The Birds and the Bees
With natural habitats in the countryside disappearing and the effects of modern agricultural practices taking their toll, many creatures rely on our gardens for food, shelter and suitable nesting sites. Wildlife expert Chris Packham is now warning that the problem is so severe that different species are beginning to fight for the same resources.
There’s a battle going on in our backyards!
Bees and Nesting Boxes
Mr. Packham has said that he is receiving many reports of bees taking over garden nesting boxes and it is a phenomenon that he has witnessed himself. The bees are preventing garden birds from laying their eggs. Bees usually nest in hollow trees but garden bird nest box provide an excellent alternative.
Chris Packham has been observing suburban gardens for a year and has found that aggressive bees are taking over a surprising number of the available nesting boxes. Bees are important creatures themselves but most householders would prefer not to host too many of them, especially when what they really want to see is the birds!
The problem with nesting boxes is being caused by a species of bumble bee which arrived in the UK in 2001 and settled in the New Forrest before spreading across the country. Chris Packham says that the nesting issue isn’t causing a crisis yet but could become more serious over time. He has spent a whole year counting the various species in eight gardens for a new documentary. This will be broadcast on BB4 so watch out for The British Garden: Life and Death on Your Lawn.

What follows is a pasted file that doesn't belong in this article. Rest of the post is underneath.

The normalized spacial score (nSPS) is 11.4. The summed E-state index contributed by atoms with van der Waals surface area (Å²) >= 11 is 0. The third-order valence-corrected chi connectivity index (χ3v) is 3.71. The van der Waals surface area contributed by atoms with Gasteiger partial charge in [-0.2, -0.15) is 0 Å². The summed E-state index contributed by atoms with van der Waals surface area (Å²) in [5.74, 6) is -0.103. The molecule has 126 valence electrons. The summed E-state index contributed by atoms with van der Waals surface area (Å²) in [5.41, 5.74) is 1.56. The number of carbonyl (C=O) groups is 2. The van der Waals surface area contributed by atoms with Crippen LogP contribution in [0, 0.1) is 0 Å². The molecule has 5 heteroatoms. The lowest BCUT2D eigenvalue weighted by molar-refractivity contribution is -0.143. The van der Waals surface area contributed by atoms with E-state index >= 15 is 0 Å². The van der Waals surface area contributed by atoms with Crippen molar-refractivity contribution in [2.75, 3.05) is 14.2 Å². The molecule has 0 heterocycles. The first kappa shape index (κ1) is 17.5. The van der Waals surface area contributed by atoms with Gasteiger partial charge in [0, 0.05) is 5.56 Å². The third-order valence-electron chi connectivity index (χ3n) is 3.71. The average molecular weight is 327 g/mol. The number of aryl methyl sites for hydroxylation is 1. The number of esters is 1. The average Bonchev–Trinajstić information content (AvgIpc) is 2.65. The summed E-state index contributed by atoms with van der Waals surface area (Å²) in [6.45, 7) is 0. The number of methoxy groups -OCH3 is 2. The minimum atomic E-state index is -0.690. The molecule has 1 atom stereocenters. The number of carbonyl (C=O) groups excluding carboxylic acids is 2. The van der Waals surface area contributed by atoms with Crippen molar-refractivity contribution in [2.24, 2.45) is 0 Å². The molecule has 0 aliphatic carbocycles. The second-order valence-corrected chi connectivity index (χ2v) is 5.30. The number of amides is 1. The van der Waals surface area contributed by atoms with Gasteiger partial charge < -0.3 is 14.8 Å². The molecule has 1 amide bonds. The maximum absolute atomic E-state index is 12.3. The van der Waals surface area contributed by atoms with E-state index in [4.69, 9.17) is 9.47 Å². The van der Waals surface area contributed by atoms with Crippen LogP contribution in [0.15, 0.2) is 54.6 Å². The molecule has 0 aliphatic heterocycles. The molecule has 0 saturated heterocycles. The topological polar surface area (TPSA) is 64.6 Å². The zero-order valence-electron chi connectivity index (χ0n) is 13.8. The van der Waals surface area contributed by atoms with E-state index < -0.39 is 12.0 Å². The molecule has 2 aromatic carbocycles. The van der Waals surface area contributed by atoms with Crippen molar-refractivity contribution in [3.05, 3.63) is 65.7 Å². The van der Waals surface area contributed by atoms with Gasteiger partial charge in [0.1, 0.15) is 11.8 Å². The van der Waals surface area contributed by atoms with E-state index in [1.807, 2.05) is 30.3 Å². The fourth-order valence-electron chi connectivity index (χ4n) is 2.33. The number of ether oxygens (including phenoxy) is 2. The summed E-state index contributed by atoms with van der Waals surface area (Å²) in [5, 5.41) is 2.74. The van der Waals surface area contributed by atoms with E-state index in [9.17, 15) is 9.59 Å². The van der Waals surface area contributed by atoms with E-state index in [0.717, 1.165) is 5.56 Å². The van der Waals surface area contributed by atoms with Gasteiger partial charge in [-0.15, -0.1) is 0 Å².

British Gardens and Wildlife
Mr. Packham found more than 600 different species across the eight gardens including several animals which are more associated with the wild including sparrowhawks, badgers and pheasants. His research has demonstrated that further species may become involved in the battle for resources. He feels that many species would die out if it wasn’t for domestic gardens. The gardens of Britain cover an area the size of Suffolk so they have an important role to play in the survival of our native wildlife.
British bird feeders
The people of Britain put out more food than any other nation which is fantastic but we may all be called upon to do more for our garden visitors in the future. This could include redesigning our outside areas to be more wildlife friendly. Chris Packham has warned that decking is particularly problematic and certainly the enemy of wildlife. Perhaps that is one trend which may soon be viewed in a different light!